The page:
Merced County Times Newspaper
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Brooks seeks to unite community by staying connected to residents

Allen Brooks
Allen Brooks

Editor’s Note: Allen Brooks is running for the District 3 seat on the Merced City Council in the Nov. 3 election. He is facing candidate Bertha Perez. District 3 encompasses central Merced, bordered in the north by the Santa Fe railroad tracks, Kelly Avenue to the east, down south to Highway 99 and west to Cooper Avenue with a small pocket extending out to encompass the neighborhoods branching off of McSwain road. 

Allen Brooks is a local real estate agent and president of the Merced County NAACP Branch 1047 who wants to help lead a growing Merced in a dynamic new direction.

The 42-year-old resident decided to enter the race for the District 3 seat on the Merced City Council to motivate fellow citizens, spread community awareness about decisions made at City Hall, promote economic development, and in turn, create new funding for youth activities.

“I want to be a liaison for the people of this city so they understand exactly what’s going on in city government,” Brooks says. “That’s one of the main reasons I want to be on the City Council. A lot of things go over people’s heads.”

The first-time candidate says he plans on using his website — AllenBrooks.org — to keep constituents updated on council happenings. He promises to provide summaries of important council actions before and after they take place. He says he will explain things as clearly as possible without the use of confusing government jargon.

As president of the local NAACP chapter, Brooks says he has attended many recent protests and demonstrations in the name of Black Lives Matter, and to call for social justice and an end to systematic racism across America.

“I started asking people, ‘OK, we are protesting right now, but what’s next? What are the next steps?’ I had to ask myself the same thing. … The next steps are changes to policies and procedures, or putting policies and procedures in a position to create changes. And the way you do that is through the City Council.”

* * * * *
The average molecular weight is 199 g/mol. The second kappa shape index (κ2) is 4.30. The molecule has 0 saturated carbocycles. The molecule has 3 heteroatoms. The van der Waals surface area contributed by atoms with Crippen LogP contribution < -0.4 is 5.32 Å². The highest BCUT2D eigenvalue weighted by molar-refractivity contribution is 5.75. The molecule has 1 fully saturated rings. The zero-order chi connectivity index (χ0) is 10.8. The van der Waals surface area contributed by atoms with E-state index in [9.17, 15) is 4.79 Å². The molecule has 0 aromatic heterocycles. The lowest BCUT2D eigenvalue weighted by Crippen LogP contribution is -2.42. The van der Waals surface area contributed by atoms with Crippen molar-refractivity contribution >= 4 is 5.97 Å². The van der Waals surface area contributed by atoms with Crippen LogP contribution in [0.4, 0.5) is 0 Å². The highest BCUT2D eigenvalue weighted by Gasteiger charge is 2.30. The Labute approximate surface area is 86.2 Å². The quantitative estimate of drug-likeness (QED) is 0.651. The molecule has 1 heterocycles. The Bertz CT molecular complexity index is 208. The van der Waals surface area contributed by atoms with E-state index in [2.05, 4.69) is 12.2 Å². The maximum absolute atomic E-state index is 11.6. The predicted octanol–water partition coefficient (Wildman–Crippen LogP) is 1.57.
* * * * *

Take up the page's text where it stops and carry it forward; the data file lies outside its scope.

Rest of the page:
Brooks says he wants to keep the focus on downtown improvements in order to create overall economic development in District 3 as a way to bring in much-needed new revenue streams for the city. And in doing this, he is considering all of the downtown district, not just the Main Street core located in and around Bob Hart Square. The candidate would like to see a walkable downtown filled with small businesses — from restaurants to specialty shops. Ideally, more people would have the opportunity to live and work in the district.

He also wants to clean up the district, especially around the Highway 99 off-ramps that serve as multiple gateways to District 3

“I explain things like I do in real estate,” Brooks says. “Are you going to be excited about your friends coming over to see your new home. You have to think about the routes your friends are going to take to get to your house. What do you think your friends are going to say about the neighborhood? … Visitors start to have an opinion about Merced from driving through the off-ramps. First impressions are everything, and the impressions from our highway off-ramps can be horrible. That’s the entrance to downtown. If we don’t fix that, if we don’t clean things up, we will no longer have a viable downtown. …

“Downtown should be 100 percent occupied. It’s very important for the atmosphere of Merced. We are a college town, but we need more things for people to enjoy and do, and stay active.”